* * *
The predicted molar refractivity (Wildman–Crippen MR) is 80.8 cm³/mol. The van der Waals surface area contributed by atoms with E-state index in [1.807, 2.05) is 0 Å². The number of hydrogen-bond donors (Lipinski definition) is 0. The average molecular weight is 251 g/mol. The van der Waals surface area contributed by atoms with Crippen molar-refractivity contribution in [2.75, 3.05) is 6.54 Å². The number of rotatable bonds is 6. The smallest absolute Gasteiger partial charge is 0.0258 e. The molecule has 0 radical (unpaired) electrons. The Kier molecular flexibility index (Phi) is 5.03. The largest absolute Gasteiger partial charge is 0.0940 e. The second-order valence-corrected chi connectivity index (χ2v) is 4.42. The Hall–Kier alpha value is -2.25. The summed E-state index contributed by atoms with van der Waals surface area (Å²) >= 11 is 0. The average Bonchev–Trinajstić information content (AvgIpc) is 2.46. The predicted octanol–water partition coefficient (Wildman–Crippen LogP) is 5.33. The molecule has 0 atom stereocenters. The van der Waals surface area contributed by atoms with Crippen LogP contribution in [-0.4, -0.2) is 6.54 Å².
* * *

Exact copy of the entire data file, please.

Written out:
The predicted molar refractivity (Wildman–Crippen MR) is 80.8 cm³/mol. The van der Waals surface area contributed by atoms with E-state index in [1.807, 2.05) is 0 Å². The number of hydrogen-bond donors (Lipinski definition) is 0. The average molecular weight is 251 g/mol. The van der Waals surface area contributed by atoms with Crippen molar-refractivity contribution in [2.75, 3.05) is 6.54 Å². The number of rotatable bonds is 6. The smallest absolute Gasteiger partial charge is 0.0258 e. The molecule has 0 radical (unpaired) electrons. The Kier molecular flexibility index (Phi) is 5.03. The largest absolute Gasteiger partial charge is 0.0940 e. The second-order valence-corrected chi connectivity index (χ2v) is 4.42. The Hall–Kier alpha value is -2.25. The summed E-state index contributed by atoms with van der Waals surface area (Å²) >= 11 is 0. The average Bonchev–Trinajstić information content (AvgIpc) is 2.46. The predicted octanol–water partition coefficient (Wildman–Crippen LogP) is 5.33. The molecule has 0 atom stereocenters. The van der Waals surface area contributed by atoms with Crippen LogP contribution in [-0.4, -0.2) is 6.54 Å².